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Money Matters

by Vidya Sury March 16, 2012 20 comments
Money cannot buy happiness, they say.
And I say yes, it can! Especially when your income is average and medical emergencies are the order of the day. Money is multi-lingual!
I know this is not one of my routine posts, but I just had to get this off my shapely chest.
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The last couple of weeks have been a little crazy for me. I developed a skin rash that freaked me out and no matter what I did, it got worse. I consulted a doc, but the topical cream he prescribed made it even worse. So, after procrastinating for a couple of days more, I consulted a dermatologist who put me on steroids and a thrice a day cream application for 20 days. He warned me I’d feel hungrier than usual. I didn’t. I did feel hyper-energetic though. 
It’s a good thing I do my own housework (cheapo fitness routine) – so I thought i warded off the hassle of adding extra weight. Silly me. 20 days is too short a time on steroids. Anyway – the rash got better. And I developed some big time digestion issues. And suffered severe pain. Cramps. Eeks. I continued to pretend to be normal.  Then remembered some home remedies – still on them – and feel a lot better today. Amen!
On top of this, last week, my friend phoned me in tears. She had to rush to go visit her mom (who lives in another town) and had to carry cash for hospital expenses. Cash she did not have.  And, regrettably, cash I did not have. She contemplated pledging some jewellery – but I discouraged her from doing that for obvious reasons. I hate that sort of thing. Then we called another friend and she suggested getting a quick cash advance (also called a payday loan) from a company she used frequently for emergencies. This is a quick and convenient short term “loan” to access cash when you need it. Approvals are fast, eligibility rules and procedures are usually simple. No risk, she said. We trusted her. And followed her advice.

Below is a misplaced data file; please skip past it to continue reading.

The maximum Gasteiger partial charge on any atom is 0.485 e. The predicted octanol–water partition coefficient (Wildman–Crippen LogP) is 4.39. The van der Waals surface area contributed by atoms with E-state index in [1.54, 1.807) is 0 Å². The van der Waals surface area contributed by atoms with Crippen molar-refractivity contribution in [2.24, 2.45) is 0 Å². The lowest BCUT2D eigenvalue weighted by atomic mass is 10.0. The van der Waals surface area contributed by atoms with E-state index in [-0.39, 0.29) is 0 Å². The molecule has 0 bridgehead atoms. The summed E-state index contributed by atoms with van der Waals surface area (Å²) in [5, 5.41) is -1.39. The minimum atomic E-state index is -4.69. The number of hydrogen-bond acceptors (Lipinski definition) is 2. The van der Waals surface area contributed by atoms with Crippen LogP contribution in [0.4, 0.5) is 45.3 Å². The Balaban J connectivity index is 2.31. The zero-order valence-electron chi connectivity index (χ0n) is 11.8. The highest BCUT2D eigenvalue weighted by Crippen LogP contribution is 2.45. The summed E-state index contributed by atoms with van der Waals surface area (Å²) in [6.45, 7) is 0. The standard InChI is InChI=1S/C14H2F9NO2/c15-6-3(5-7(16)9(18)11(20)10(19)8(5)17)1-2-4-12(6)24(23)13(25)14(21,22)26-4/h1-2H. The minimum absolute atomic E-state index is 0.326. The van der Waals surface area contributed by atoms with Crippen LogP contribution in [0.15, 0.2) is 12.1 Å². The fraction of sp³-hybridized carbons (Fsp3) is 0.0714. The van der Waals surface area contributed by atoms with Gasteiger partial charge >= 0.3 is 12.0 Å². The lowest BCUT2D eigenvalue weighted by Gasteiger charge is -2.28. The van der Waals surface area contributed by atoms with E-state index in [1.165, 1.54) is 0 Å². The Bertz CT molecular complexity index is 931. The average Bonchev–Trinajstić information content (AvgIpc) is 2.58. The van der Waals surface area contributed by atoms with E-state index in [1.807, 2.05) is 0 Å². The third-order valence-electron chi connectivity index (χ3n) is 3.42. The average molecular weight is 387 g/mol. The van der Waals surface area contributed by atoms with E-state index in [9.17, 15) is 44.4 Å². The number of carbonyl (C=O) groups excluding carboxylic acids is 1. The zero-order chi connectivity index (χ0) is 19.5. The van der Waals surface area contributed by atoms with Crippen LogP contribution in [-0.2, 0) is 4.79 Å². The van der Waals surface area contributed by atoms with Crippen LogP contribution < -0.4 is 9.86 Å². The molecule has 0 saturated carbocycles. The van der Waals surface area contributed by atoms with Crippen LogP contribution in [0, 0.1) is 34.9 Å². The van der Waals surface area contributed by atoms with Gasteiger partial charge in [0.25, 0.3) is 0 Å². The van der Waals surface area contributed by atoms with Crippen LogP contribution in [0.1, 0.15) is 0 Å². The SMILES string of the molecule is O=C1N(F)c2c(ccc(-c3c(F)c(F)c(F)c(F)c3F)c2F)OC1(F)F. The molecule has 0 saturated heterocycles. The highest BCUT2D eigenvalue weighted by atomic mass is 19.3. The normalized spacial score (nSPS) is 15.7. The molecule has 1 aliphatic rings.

Turned out to be a good experience and my friend is all smiles. Her mom was admitted in hospital for a couple of days.  She phoned me as soon as she got back, with her mom back home and out of danger. She made the resolve to keep some cash in the bank for emergencies. Good girl.
A payday loan can be right for you, depending on how you plan to use it, how urgently you need it after you explore all your available options. Obviously you pay a price for the convenience but this can be well worth it if you have absolutely no other option and are confident of sticking to the repayment schedule. These loans are good for unexpected emergencies. 
Interestingly, I also came to know through this experience that quite a few friends who I thought were cash-rich use these cash advances routinely.
Now you know why money is on my mind
I am usually well-planned as far as my finances go. My lifestyle is simple. I don’t eat out often. I cook from scratch by habit. I don’t have any other major indulgences. I cannot afford to. I use my credit card only to replace cash, knowing I have the cash to pay for what I am buying. 
But fate has a way of testing finances. By sending an emergency your way. 
This sort of thing is a pain when there’s no medical insurance. Most people do not do this – and life more or less goes on nicely, until an emergency strikes. When my Mom was diagnosed with lung fibrosis, we had a tough time going through all those expensive tests and hospitalizations. Luckily we had just sold our apartment and we had cash available. We did explore medical insurance options, but nobody covers existing illnesses and there are so many conditions to meet. Moreover, we didn’t fancy paying thousands every year on the off-chance we may fall sick. Fortunately we somehow managed – from our savings, earnings, without getting into debt. Obviously we cut down on many expenses – and funnily enough, did not feel the lack of them. Both Sury and I have grown up frugally and we are fine with being minimalist. Sury believes less is best. But as I said, we cannot become frugal when it comes to medical emergencies and other life events we cannot avoid.